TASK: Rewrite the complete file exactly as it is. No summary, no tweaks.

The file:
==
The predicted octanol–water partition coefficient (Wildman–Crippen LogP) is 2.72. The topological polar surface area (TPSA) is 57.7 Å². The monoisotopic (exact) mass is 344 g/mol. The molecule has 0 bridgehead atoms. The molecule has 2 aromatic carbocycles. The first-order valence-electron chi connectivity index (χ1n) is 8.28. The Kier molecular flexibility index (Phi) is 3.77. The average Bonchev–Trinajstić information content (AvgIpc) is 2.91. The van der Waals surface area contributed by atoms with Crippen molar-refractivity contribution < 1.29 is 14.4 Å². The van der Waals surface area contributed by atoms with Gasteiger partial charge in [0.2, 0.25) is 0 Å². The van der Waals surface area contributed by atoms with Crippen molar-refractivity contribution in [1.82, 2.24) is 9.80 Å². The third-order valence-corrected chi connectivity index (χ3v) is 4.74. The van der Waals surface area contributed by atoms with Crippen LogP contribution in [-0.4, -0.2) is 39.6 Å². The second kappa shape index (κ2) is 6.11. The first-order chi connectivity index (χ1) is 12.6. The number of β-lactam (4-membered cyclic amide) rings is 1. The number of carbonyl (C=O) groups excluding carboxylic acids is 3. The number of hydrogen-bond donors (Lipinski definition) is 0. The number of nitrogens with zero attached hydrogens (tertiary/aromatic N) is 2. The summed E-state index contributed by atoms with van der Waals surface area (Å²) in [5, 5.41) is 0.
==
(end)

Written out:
The predicted octanol–water partition coefficient (Wildman–Crippen LogP) is 2.72. The topological polar surface area (TPSA) is 57.7 Å². The monoisotopic (exact) mass is 344 g/mol. The molecule has 0 bridgehead atoms. The molecule has 2 aromatic carbocycles. The first-order valence-electron chi connectivity index (χ1n) is 8.28. The Kier molecular flexibility index (Phi) is 3.77. The average Bonchev–Trinajstić information content (AvgIpc) is 2.91. The van der Waals surface area contributed by atoms with Crippen molar-refractivity contribution < 1.29 is 14.4 Å². The van der Waals surface area contributed by atoms with Gasteiger partial charge in [0.2, 0.25) is 0 Å². The van der Waals surface area contributed by atoms with Crippen molar-refractivity contribution in [1.82, 2.24) is 9.80 Å². The third-order valence-corrected chi connectivity index (χ3v) is 4.74. The van der Waals surface area contributed by atoms with Crippen LogP contribution in [-0.4, -0.2) is 39.6 Å². The second kappa shape index (κ2) is 6.11. The first-order chi connectivity index (χ1) is 12.6. The number of β-lactam (4-membered cyclic amide) rings is 1. The number of carbonyl (C=O) groups excluding carboxylic acids is 3. The number of hydrogen-bond donors (Lipinski definition) is 0. The number of nitrogens with zero attached hydrogens (tertiary/aromatic N) is 2. The summed E-state index contributed by atoms with van der Waals surface area (Å²) in [5, 5.41) is 0.